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Can anyone tell me if there is an adverse effect on a chimney that has nothing exhausted through it? Recently I had a gas and gas along with a 30,000 btu space heater and water heater disconnected from my chimney and the exhaust holes blocked. I'm curious since there is no heated exhaust being vented out of the chimney if the chimney will deteriate faster from the weather entering it. The chimney is from 1920 and has no kind of cap on top of it. I can get the gas company to cap it if there is going to be any negative effect from nothing being vented out it. It also doesn't have any kind of a liner in it.


  • Jamie Hall
    Jamie Hall Member Posts: 23,419
    It should be capped. It will deteriorate remarkably quickly, as it will get damp (and perhaps freeze) and never dry out.
    Br. Jamie, osb
    Building superintendent/caretaker, 7200 sq. ft. historic house museum with dependencies in New England
  • SuperJ
    SuperJ Member Posts: 609
    IMHO, In the age of high efficiency equipment residential masonry chimneys are rapidly becoming obsolete. Decommissioning and removing the chimney will often let your eliminate some rather substantial air leaks in your room.

    Getting chimney's restored or repaired by a brick layer is eye wateringly expensive, and justifies switching to high efficiency and just getting rid of the liability.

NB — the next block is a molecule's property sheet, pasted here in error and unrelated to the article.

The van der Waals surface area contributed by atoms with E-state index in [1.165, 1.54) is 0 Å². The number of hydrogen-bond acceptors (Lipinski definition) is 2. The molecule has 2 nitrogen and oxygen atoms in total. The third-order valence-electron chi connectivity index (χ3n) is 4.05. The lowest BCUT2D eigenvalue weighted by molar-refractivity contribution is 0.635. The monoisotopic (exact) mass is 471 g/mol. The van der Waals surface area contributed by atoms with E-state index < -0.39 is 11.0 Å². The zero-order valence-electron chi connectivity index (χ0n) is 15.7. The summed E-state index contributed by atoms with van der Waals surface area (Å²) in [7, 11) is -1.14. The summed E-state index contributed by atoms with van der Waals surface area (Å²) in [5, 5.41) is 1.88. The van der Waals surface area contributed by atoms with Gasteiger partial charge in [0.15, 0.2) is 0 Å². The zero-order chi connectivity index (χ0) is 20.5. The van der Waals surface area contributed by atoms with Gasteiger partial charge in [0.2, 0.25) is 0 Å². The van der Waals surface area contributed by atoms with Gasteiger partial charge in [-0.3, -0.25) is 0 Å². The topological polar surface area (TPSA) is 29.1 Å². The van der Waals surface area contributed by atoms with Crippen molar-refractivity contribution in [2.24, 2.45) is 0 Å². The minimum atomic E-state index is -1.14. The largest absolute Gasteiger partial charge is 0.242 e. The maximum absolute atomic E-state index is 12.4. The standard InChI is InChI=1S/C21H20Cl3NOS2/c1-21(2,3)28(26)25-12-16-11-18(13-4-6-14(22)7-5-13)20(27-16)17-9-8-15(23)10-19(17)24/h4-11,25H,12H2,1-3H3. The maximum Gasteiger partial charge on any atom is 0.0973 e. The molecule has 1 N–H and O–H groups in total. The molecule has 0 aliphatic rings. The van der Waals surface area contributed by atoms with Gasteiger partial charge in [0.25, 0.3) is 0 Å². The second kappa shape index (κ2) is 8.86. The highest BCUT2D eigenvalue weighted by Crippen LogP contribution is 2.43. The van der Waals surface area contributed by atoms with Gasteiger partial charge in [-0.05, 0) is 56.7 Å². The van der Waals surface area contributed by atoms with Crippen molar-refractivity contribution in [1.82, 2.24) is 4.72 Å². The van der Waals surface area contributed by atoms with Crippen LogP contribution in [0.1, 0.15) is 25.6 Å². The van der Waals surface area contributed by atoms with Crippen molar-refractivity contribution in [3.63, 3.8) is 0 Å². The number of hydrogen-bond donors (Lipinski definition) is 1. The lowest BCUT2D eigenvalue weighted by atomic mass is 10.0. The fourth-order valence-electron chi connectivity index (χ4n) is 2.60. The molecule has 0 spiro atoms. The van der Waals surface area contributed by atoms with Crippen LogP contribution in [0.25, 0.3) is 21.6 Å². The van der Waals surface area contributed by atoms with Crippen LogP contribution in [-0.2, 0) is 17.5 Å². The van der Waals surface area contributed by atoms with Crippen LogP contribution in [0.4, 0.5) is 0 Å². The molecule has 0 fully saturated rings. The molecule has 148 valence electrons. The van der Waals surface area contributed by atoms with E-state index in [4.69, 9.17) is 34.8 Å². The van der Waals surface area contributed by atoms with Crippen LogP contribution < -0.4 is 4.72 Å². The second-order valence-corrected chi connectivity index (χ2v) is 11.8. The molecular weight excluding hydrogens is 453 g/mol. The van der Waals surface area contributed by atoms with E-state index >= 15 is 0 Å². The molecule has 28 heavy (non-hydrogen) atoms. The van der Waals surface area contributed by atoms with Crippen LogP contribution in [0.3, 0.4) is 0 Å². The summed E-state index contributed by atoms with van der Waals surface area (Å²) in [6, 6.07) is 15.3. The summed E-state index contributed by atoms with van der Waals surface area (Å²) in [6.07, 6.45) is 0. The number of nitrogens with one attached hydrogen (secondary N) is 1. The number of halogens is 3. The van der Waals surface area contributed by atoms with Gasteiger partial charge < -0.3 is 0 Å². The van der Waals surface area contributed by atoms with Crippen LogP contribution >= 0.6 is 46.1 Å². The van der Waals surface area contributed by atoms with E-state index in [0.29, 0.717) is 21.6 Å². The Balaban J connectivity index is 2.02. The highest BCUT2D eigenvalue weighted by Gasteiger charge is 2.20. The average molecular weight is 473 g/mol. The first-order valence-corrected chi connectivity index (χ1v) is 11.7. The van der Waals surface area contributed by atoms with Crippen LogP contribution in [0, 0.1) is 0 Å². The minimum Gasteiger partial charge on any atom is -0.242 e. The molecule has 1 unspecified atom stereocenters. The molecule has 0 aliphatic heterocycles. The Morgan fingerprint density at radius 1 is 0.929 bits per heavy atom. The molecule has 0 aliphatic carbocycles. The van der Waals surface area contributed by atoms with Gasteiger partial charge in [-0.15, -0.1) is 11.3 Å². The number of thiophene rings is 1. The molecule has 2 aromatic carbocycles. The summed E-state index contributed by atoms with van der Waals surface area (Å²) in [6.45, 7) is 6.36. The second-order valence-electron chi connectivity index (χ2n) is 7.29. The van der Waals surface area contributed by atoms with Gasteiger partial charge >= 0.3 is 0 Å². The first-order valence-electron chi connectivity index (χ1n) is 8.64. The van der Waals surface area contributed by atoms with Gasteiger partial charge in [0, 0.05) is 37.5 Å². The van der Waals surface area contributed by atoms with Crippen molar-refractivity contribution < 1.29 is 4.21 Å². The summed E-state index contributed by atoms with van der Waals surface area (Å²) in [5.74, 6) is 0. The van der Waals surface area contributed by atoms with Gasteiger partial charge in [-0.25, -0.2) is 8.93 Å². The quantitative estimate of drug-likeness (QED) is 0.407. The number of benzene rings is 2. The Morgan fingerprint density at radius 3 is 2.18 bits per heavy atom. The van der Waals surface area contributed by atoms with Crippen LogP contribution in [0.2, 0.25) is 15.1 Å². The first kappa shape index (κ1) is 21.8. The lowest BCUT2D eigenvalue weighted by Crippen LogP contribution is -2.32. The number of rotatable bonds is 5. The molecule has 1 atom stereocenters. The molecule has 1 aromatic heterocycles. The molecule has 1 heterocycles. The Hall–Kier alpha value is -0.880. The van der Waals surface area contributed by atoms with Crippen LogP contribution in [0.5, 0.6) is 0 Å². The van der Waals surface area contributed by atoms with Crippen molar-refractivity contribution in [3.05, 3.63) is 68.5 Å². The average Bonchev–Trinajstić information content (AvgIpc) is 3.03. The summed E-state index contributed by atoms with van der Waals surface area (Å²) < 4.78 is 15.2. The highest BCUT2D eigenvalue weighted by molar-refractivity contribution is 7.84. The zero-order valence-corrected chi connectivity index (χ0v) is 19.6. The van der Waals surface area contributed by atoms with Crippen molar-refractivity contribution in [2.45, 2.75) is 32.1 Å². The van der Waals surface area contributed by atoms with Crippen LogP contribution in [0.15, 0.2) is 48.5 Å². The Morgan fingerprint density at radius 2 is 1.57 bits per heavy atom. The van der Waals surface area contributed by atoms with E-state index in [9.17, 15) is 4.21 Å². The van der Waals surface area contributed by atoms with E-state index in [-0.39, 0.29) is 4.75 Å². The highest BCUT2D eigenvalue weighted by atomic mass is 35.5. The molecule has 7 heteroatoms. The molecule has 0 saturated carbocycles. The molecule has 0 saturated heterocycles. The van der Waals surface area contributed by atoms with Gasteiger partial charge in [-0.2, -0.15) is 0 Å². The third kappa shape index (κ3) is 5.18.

• Solid_Fuel_Man
    Solid_Fuel_Man Member Posts: 2,646
    I would cap it as well. If it's not lined, do you just want to keep it for aesthetic reasons? As @Jamie Hall said the key to keeping masonry alive is to keep it dry. Warm exhaust does that normally, and a cap would do that when not in use.
    Serving Northern Maine HVAC & Controls. I burn wood, it smells good!
  • Harry_Harry2
    Harry_Harry2 Member Posts: 5
    Just as I thought but I was told that what was done meets state laws so it didn't need anything more. They couldn't vent my high efficiencie boiler to it and ran intake and exhaust out my cellar window. I was concerned that not having any warm exhaust air to dry out the interior of the chimney would cause early failure. I don't really need it for astetics but if I ever decide to put in a wood burning stove it would be nice to keep it in good condition.